Microsoft has taken the unusual step this week of releasing information on a security hole in Windows XP that it hasn’t fixed yet, so I am using my space to help secure your computer.
First things first. Microsoft has acknowledged that a gaping hole in Windows can allow a malicious user to take over your PC. All you need to do is visit a hacked Web site using Internet Explorer to allow this to happen. Lovely, eh?
While Microsoft works on a patch, the company recommends interim steps to ward off hackers. You can get the fix for this very serious exploitation at http://tinyurl.com/derk5. (I shortened the Microsoft URL to make it easier to find.) I strongly recommend applying this fix to every Windows XP machine you have as soon as possible.
While you’re thinking about security, I strongly urge you to take a few other steps.
First, copy the contents of your “My Documents” folder to another hard drive. (I assume you have a flash drive, an external drive or even a DVD burner. Just do something to protect your data.)
Second, go to the “Start” menu and run “Windows update.” Let it run and install all of the “critical” updates. Your machine may have to reboot a few times. Microsoft may ask you to install Internet Explorer 8; if you have a home computer with 1 GB of RAM or more, go ahead; on a business computer I would not install it until told to by your IT department.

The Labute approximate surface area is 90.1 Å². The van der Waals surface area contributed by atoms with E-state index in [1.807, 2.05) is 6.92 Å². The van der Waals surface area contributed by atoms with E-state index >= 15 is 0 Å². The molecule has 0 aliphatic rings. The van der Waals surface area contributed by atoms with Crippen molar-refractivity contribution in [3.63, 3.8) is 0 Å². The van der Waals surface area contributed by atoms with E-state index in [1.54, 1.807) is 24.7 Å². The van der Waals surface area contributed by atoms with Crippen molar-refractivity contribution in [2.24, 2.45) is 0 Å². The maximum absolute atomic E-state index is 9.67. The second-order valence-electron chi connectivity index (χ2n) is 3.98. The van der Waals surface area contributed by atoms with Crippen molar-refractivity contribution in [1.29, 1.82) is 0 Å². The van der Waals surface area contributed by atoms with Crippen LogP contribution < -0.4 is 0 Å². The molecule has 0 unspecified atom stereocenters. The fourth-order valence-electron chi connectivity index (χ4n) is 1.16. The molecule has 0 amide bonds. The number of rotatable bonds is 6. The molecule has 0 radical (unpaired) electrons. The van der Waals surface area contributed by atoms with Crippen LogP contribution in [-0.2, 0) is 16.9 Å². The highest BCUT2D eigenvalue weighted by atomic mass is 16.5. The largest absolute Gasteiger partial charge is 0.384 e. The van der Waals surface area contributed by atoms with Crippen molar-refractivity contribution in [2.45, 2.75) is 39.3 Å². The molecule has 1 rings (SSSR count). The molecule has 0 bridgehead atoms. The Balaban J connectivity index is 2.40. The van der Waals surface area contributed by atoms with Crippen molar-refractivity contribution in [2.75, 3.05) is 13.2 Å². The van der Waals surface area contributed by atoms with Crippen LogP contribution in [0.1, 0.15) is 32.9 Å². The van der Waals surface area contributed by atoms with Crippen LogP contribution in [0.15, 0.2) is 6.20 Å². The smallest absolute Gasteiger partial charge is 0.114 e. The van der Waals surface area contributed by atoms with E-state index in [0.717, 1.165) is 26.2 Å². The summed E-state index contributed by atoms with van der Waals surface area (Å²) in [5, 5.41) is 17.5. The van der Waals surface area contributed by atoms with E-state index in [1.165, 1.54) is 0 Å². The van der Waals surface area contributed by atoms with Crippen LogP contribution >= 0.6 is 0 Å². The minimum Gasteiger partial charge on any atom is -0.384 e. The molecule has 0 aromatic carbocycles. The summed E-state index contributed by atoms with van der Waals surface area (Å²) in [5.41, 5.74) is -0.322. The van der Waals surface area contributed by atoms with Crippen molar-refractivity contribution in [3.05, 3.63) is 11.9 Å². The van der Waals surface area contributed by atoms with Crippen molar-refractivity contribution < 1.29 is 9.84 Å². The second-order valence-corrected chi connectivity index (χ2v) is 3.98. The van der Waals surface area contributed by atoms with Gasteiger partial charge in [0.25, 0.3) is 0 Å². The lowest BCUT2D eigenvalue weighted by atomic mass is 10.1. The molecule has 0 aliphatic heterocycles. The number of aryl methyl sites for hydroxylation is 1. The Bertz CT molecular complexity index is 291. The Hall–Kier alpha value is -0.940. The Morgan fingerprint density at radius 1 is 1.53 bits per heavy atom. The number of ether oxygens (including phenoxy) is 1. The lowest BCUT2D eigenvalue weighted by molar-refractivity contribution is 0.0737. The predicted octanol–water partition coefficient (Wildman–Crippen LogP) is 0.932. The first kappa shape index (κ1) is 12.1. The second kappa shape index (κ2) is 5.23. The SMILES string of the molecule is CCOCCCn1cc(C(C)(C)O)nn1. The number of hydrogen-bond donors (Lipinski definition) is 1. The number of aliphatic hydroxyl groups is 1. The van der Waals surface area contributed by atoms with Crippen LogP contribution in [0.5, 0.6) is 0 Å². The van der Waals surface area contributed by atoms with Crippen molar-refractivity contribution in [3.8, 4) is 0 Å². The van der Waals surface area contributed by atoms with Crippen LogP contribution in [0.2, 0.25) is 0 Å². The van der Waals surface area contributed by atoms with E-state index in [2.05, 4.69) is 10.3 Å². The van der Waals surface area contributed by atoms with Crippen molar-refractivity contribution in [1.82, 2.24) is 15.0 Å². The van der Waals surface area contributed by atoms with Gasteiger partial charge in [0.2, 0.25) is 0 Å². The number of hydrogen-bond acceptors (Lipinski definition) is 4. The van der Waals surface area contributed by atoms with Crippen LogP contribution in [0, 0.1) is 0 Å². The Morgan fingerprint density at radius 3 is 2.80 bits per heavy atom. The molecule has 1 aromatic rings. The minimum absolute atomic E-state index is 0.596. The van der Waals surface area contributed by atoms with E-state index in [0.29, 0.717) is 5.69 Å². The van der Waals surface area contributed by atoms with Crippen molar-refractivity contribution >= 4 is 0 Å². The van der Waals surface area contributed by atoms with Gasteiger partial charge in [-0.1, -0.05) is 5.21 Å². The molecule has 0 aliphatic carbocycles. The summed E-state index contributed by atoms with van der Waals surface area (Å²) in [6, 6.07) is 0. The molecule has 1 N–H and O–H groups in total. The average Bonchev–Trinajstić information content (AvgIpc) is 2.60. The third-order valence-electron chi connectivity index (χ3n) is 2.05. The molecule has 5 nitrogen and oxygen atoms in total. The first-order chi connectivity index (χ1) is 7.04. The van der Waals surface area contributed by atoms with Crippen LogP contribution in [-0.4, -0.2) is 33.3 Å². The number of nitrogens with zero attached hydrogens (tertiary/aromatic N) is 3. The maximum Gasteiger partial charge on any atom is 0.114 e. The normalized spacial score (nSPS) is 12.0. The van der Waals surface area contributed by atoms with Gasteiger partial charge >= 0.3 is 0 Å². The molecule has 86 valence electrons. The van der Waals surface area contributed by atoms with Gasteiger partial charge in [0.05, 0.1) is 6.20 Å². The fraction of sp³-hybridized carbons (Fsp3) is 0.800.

Finally, I assume you’ve installed an anti-virus product that is current and running. If so, run a full scan. (Most products are set to run a “quick” scan as to not annoy you.) If you do not have a product, go to http://free.avg.com and install the free version of AVG. (No, you do not need the paid version’s extra features; the free version for home use will meet your needs just fine.)
If you want to download the beta or test version of Microsoft’s new anti-virus and anti-spyware product, you can get it at microsoft.com/security—essentials/.
The bottom line: You must run an anti-virus product if you run Windows. As the saying goes, when you go online, you’re interfacing with every computer that computer has ever interfaced with. And you can’t do that without protection. If you have an Apple, I still think you’re fine when it comes to anti-virus for now. But if you run a Windows emulation product and you run Windows on your Apple; then you have to run anti-virus on Windows on your Apple (smile).
I also would go to the Microsoft Web site and get Windows Defender, the free anti-spyware product if you are running Windows XP. It is a decent anti-spyware product for the price. It already comes with Vista.
James Derk owns CyberDads, a computer-repair firm. E-mail him at firstname.lastname@example.org.